OCALA, Florida -- Lawyers for actor Wesley Snipes were in federal court in Ocala today, appealing Snipes' 2008 conviction on three counts of failing to file his income taxes.
Snipes himself was not in the courtroom, but if today's appeal is denied, the actor could be headed to prison.
Lawyers for Snipes say the 48-year-old actor is the victim of rogue jurors who'd made up their minds well before deliberating in his 2008 tax evasion trial.
They say they received unsolicited emails sent to their office by two other jurors which make that allegation and thus, the lawyers contend, bring into question whether Snipes received a fair trial.
"This is not just a 'let's stretch it out' situation," said defense attorney Dan Meecham, who thus far has managed to keep his client out of jail, "It is a requirement that I have as a lawyer that if I'm given this information, I need to pursue it."
Snipes waived his right to be in court for today's appeal.
His lawyers also motioned for a mistrial, arguing the government's key witness against Snipes, financial advisor Kenneth Starr, was being investigated on similar fraud charges when he testified against Snipes. They contend prosecutors knew or should have known it, but didn't tell them Starr was tainted - which in turn, may have given jurors a false impression.
"They had a requirement to give that information up," says Meecham.
Prosecutors deny having any knowledge of Starr's wrongdoings at the time of Snipes' trial.
"We oppose them and we believe the law is on our side," said U.S. Attorney Robert O'Neill.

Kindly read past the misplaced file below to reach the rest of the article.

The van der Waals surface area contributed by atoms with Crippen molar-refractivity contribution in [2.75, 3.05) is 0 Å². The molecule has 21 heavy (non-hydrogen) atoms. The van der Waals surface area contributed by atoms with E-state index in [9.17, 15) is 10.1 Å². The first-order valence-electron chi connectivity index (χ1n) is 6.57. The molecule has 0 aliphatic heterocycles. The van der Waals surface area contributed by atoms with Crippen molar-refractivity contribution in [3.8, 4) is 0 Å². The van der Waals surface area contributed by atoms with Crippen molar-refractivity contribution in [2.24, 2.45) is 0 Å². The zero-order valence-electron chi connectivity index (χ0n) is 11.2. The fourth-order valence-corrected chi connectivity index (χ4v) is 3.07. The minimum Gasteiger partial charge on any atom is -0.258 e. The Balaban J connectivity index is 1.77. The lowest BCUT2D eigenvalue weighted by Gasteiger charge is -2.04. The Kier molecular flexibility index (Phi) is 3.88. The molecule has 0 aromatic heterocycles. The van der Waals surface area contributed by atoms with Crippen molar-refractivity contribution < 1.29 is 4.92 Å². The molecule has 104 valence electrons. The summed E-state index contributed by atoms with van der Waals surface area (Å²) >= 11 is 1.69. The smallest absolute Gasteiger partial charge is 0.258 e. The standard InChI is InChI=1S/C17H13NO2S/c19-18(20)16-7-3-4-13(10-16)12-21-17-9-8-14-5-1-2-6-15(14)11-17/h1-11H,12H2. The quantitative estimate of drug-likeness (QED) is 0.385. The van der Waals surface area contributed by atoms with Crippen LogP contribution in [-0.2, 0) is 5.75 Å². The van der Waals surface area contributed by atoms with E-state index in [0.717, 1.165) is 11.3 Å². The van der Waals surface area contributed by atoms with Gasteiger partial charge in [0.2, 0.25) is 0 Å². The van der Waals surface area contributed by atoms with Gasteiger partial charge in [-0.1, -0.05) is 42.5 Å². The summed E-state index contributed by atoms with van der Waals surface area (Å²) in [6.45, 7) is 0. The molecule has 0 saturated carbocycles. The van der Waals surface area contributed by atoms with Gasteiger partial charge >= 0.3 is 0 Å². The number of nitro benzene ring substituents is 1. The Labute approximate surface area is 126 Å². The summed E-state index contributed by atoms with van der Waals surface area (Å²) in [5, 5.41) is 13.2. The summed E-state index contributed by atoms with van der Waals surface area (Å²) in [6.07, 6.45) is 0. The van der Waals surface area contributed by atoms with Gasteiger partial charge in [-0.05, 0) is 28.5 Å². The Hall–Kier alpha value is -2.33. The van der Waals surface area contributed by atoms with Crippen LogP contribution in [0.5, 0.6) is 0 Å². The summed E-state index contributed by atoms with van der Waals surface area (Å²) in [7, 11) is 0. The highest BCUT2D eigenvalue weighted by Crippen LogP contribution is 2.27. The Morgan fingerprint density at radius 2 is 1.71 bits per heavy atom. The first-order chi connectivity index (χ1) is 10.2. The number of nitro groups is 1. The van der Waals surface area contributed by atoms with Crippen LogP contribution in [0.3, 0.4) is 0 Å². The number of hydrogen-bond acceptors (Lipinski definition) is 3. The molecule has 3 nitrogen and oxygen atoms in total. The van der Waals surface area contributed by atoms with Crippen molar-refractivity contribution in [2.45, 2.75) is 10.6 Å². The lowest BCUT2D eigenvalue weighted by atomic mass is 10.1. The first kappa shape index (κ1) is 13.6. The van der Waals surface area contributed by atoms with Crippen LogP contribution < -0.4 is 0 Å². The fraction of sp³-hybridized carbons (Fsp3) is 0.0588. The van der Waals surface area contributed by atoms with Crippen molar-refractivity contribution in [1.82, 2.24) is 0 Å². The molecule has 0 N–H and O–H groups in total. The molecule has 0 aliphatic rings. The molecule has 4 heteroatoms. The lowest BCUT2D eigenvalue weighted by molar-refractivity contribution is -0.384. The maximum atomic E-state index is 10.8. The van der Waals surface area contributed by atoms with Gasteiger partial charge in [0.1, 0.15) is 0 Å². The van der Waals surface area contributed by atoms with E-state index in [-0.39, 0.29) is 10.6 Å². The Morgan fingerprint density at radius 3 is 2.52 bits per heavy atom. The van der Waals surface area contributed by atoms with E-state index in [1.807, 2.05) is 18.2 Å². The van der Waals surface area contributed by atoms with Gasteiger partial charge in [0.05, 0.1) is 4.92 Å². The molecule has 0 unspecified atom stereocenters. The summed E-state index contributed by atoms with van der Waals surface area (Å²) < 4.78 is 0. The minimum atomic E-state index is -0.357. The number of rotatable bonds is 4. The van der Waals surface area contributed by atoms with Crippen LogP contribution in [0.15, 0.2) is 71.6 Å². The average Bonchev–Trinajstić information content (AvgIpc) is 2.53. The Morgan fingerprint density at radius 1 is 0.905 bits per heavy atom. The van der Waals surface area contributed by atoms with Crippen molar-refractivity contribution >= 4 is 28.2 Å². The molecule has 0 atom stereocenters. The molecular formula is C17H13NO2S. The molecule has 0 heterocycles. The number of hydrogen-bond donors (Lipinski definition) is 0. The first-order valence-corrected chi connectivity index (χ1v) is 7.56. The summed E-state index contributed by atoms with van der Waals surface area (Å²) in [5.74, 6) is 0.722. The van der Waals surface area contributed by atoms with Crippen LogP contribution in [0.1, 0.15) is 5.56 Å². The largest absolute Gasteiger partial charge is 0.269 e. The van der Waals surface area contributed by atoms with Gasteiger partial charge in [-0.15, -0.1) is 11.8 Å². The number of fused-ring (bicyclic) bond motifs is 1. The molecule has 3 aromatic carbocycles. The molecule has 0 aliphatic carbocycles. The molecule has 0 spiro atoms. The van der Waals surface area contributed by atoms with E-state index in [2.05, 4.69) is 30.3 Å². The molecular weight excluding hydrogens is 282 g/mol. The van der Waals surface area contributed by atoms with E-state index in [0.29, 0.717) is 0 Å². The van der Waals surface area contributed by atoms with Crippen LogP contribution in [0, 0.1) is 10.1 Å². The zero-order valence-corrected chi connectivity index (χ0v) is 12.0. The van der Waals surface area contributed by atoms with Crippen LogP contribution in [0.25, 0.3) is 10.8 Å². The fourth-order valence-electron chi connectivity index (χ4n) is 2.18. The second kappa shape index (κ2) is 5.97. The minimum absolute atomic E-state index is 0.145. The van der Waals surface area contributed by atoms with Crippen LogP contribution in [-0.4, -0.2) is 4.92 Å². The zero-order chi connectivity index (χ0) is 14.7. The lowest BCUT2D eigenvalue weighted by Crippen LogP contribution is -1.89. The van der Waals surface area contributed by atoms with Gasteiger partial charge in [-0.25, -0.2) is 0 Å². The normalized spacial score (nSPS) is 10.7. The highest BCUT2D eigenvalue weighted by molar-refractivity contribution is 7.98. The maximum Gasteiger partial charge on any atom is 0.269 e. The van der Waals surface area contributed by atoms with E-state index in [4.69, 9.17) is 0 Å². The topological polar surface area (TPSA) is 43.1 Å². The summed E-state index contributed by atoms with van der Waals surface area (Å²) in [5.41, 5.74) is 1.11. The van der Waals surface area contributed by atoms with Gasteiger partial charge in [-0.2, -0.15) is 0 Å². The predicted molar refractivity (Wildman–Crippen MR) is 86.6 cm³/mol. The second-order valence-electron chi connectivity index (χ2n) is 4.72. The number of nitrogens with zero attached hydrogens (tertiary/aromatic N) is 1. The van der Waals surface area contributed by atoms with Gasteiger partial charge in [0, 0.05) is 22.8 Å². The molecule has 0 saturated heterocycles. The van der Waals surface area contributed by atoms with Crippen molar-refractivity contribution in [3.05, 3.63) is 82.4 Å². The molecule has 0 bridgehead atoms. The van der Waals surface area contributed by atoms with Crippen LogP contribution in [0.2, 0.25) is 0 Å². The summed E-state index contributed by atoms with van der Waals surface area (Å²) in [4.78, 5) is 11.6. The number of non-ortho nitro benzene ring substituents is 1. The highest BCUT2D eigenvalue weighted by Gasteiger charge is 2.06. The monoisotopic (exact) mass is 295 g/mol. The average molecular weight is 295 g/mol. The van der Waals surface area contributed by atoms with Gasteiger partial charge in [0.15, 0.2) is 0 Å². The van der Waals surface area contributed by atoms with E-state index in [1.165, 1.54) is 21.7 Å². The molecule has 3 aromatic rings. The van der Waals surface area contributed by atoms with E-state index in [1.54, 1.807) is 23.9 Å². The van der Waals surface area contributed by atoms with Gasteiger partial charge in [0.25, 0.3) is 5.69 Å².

Prosecutor Patty Barksdale also argued that re-questioning jurors two years later about their deliberations would be legally inappropriate.
The U.S. Attorney says it's high time Snipes -- who was acquitted on two more serious charges, but convicted of three misdemeanors -- starts serving his three year prison sentence.
But the actor's defense lawyers say there's no rush.
Snipes, they say, poses no threat to the public, is not a flight risk, and has been a model defendant.
"He's respectful. He's been on time each court appearance he's been required to be at. He's been there," said Meecham.
But O'Neill says that's why Snipes has been allowed to remain free this long, and his legal avenues are diminishing.
"It's a non-violent offense. It's a tax offense. So the court has let him out on bond pending the various legal issues," said O'Neill, "But most of the legal issues have been decided already."
Lawyers say it will probably take Judge William Hodges about two weeks to decide whether to grant Snipes a new trial, or perhaps allow jurors to be questioned.
But if Snipes' appeal is denied, Judge Hodges will also have to decide if the actor can remain free on bail while lawyers appeal the case to the next level or whether he'll require Snipes to report tot the bureau of prisons, as soon as possible for a date with a very real-life prison cell.
Snipes was convicted of failing to pay taxes in 1998 through the year 2000. During that period, prosecutors say he'd earned approximately $38 million.
Eric Glasser, 10 News